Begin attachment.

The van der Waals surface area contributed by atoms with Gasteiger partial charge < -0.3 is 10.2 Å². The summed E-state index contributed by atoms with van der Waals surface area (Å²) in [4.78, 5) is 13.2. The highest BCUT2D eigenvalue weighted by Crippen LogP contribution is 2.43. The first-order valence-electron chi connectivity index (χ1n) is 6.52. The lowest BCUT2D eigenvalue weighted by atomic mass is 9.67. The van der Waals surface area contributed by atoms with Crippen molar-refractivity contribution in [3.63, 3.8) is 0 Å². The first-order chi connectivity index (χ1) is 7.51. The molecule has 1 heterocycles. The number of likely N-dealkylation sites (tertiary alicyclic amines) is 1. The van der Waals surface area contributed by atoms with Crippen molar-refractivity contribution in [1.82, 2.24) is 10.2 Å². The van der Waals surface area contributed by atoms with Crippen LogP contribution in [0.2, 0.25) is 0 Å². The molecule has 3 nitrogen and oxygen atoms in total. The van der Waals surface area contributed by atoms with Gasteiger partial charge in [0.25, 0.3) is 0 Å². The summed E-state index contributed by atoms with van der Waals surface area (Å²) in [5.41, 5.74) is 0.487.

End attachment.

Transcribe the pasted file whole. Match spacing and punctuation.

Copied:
The van der Waals surface area contributed by atoms with Gasteiger partial charge < -0.3 is 10.2 Å². The summed E-state index contributed by atoms with van der Waals surface area (Å²) in [4.78, 5) is 13.2. The highest BCUT2D eigenvalue weighted by Crippen LogP contribution is 2.43. The first-order valence-electron chi connectivity index (χ1n) is 6.52. The lowest BCUT2D eigenvalue weighted by atomic mass is 9.67. The van der Waals surface area contributed by atoms with Crippen molar-refractivity contribution in [3.63, 3.8) is 0 Å². The first-order chi connectivity index (χ1) is 7.51. The molecule has 1 heterocycles. The number of likely N-dealkylation sites (tertiary alicyclic amines) is 1. The van der Waals surface area contributed by atoms with Crippen molar-refractivity contribution in [1.82, 2.24) is 10.2 Å². The van der Waals surface area contributed by atoms with Crippen LogP contribution in [0.2, 0.25) is 0 Å². The molecule has 3 nitrogen and oxygen atoms in total. The van der Waals surface area contributed by atoms with Gasteiger partial charge in [0.25, 0.3) is 0 Å². The summed E-state index contributed by atoms with van der Waals surface area (Å²) in [5.41, 5.74) is 0.487.